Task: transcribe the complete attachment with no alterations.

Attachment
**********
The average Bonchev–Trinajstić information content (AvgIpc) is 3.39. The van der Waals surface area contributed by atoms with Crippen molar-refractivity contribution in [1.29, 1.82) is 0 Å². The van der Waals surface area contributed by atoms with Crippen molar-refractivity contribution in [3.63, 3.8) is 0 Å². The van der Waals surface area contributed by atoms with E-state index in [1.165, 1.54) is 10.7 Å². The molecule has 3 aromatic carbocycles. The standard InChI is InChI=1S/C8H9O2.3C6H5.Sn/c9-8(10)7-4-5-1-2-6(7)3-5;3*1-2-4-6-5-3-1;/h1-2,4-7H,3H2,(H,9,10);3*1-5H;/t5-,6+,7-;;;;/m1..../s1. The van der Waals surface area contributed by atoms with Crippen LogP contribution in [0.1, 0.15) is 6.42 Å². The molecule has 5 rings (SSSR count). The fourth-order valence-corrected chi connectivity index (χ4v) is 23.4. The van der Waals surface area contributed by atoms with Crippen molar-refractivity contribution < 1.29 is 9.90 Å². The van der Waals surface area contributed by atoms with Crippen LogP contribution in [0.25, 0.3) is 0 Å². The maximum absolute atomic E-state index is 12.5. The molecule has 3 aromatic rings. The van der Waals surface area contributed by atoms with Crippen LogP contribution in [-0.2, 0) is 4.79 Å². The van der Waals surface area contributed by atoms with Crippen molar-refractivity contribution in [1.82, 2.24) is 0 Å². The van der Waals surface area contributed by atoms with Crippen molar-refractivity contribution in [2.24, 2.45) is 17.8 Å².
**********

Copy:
The average Bonchev–Trinajstić information content (AvgIpc) is 3.39. The van der Waals surface area contributed by atoms with Crippen molar-refractivity contribution in [1.29, 1.82) is 0 Å². The van der Waals surface area contributed by atoms with Crippen molar-refractivity contribution in [3.63, 3.8) is 0 Å². The van der Waals surface area contributed by atoms with E-state index in [1.165, 1.54) is 10.7 Å². The molecule has 3 aromatic carbocycles. The standard InChI is InChI=1S/C8H9O2.3C6H5.Sn/c9-8(10)7-4-5-1-2-6(7)3-5;3*1-2-4-6-5-3-1;/h1-2,4-7H,3H2,(H,9,10);3*1-5H;/t5-,6+,7-;;;;/m1..../s1. The van der Waals surface area contributed by atoms with Crippen LogP contribution in [0.1, 0.15) is 6.42 Å². The molecule has 5 rings (SSSR count). The fourth-order valence-corrected chi connectivity index (χ4v) is 23.4. The van der Waals surface area contributed by atoms with Crippen molar-refractivity contribution < 1.29 is 9.90 Å². The van der Waals surface area contributed by atoms with Crippen LogP contribution in [0.25, 0.3) is 0 Å². The maximum absolute atomic E-state index is 12.5. The molecule has 3 aromatic rings. The van der Waals surface area contributed by atoms with Crippen LogP contribution in [-0.2, 0) is 4.79 Å². The van der Waals surface area contributed by atoms with Crippen molar-refractivity contribution in [1.82, 2.24) is 0 Å². The van der Waals surface area contributed by atoms with Crippen molar-refractivity contribution in [2.24, 2.45) is 17.8 Å².